Dempsey Says It’s Time To 'Absolutely Consider' Arming Ukraine
For the first time, Joint Chiefs Chairman Gen. Martin Dempsey says the U.S. should consider giving lethal aid to Ukraine.
CORRECTION: This article and its headline have been updated to reflect that Joint Chiefs Chairman Gen. Martin Dempsey said the U.S. should consider arming Ukraine. He did not say he believes the U.S. should arm Ukraine.
The top U.S. military officer said for the first time that he supported the possibility of arming Ukraine in that nation’s battle against Russian separatists.
Chairman of the Joint Chiefs of Staff Gen. Martin Dempsey said on Tuesday that the U.S. should consider supporting Ukraine with lethal assistance.
“I think we should absolutely consider providing lethal aid,” Dempsey told the Senate Armed Services Committee during a budget hearing.
Defense Secretary Ashton Carter had said two weeks ago during his confirmation hearing that he was inclined to support arming the nation. The White House is still mulling over lethal assistance for Ukraine which has struggled to maintain stability after it was invaded by Russian separatists nearly a year ago.
“I very much incline in that direction” Carter told the same panel Feb. 4, “because I think we need to support the Ukrainians in defending themselves.”
Carter’s remarks were notable since the White House had not decided to arm Ukraine, and policymakers are still mulling what kinds of arms Ukraine would need and what effect that assistance would have on Russia. Now add Dempsey’s voice to a growing number of defense officials who believe it is time for the U.S. to take a bigger step to help Ukraine.
Dempsey caveated his support Tuesday by saying any lethal assistance should flow “in a NATO context.” It wasn’t immediately clear what Dempsey meant, but it’s likely he sees the most effective way to arm Ukraine is by providing assistance along with NATO allies and not just by the U.S.
There are about 12,000 Russian troops in eastern Ukraine and more than twice that amount in Crimea, which Russia annexed last spring, according to AP, citing data from U.S. military officials in Europe. Both sides had agreed to a cease-fire earlier this month, but it has not held. Leaders of Western countries told Russia Tuesday that they would increase pressure on Moscow with sanctions if it continued to violate the ceasefire agreement.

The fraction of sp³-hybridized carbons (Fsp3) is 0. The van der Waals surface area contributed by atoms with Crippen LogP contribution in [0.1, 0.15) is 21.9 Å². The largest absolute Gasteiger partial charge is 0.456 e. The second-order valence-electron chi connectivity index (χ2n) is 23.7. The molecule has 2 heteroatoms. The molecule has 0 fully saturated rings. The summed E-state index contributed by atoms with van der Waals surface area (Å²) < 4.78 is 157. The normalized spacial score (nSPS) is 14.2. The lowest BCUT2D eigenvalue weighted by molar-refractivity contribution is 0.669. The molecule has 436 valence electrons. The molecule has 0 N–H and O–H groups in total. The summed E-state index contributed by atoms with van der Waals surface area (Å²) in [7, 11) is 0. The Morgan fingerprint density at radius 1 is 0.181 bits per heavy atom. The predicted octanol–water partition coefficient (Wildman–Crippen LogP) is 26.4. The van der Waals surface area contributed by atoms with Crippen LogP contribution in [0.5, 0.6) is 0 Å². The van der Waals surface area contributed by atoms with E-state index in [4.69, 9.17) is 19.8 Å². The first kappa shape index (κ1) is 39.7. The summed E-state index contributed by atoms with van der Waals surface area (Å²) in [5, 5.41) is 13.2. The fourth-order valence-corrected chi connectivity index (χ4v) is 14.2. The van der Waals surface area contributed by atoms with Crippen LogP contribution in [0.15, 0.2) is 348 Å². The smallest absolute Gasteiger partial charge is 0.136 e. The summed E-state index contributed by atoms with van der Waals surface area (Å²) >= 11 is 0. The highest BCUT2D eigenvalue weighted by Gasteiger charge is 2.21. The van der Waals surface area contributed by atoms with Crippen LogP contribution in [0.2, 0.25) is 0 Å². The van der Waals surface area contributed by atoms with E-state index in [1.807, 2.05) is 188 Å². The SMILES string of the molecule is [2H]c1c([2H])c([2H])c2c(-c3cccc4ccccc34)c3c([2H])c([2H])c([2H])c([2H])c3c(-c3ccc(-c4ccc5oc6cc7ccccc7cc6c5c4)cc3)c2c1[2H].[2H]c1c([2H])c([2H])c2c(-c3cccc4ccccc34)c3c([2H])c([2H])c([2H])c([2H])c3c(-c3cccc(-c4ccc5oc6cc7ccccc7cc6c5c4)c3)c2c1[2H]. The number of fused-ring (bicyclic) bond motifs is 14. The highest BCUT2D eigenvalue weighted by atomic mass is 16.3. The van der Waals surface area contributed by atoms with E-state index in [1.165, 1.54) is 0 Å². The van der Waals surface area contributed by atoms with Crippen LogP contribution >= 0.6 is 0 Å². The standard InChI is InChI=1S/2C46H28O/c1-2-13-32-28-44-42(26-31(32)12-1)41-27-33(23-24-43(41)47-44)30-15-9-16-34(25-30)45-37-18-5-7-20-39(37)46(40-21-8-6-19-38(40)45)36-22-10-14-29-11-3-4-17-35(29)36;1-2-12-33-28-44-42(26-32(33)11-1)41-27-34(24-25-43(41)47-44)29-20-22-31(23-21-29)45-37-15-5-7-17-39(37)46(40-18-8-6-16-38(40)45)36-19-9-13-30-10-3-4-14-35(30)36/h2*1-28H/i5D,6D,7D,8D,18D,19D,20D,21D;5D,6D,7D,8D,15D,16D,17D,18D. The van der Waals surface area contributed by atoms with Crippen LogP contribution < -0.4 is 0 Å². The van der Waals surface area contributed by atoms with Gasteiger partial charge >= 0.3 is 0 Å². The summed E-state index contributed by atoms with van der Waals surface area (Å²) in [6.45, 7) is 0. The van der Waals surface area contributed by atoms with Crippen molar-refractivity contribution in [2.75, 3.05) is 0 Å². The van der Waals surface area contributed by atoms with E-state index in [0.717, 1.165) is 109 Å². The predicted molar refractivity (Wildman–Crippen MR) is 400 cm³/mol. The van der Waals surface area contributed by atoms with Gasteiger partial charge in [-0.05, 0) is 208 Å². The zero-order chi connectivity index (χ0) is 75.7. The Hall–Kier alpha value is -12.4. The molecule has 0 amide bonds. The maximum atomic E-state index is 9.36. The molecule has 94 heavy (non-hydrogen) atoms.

Gen. Philip Breedlove, the NATO Supreme Allied Commander, told Congress last week that it wasn’t immediately clear that simply arming Ukraine would help it push separatists out of its country.
“In the current configuration I do not think that Ukrainian forces can stop a Russian advance in Eastern Ukraine,” Breedlove said during a House Armed Services hearing last Wednesday. “And to the degree that we can supply help, I’m not sure that they could stop a Russian advance in Eastern Ukraine even if we supply aid … but what we’re doing now is not changing the results on the ground.” Breedlove has said he supports lethal assistance for Ukraine.
And in Germany Tuesday, Lt. Gen. Ben Hodges, commander of U.S. Army Europe, said that while weapons wouldn’t change the equation for Ukraine singlehandedly, they would give “muscle” to diplomatic efforts. Hodges did not specify what weapons the U.S. would offer, but said that what Ukraine wants "is intelligence, counter-fire capability and something that can stop a Russian tank,” Hodges said as reported by AP.
"If you don't have something that gives muscle to the diplomacy, to the economic aspect, then it's not going to be as effective," he said.
In the meantime, Ukraine is anxious for weapons. Ukrainian President Petro Poroshenko met with American defense companies during an international trade show last week in Abu Dhabi, United Arab Emirates. Frank Kendall, the Pentagon’s acquisition executive also met with a Ukrainian delegation last week. Kendall, in an interview with Defense One before the meeting, said he would be bringing a message of support from the United States.
“I expect the conversation will be about their needs,” Kendall told Defense One. “We’re limited at this point in time in terms of what we’re able to provide them, but where we can be supportive, we want to be.”
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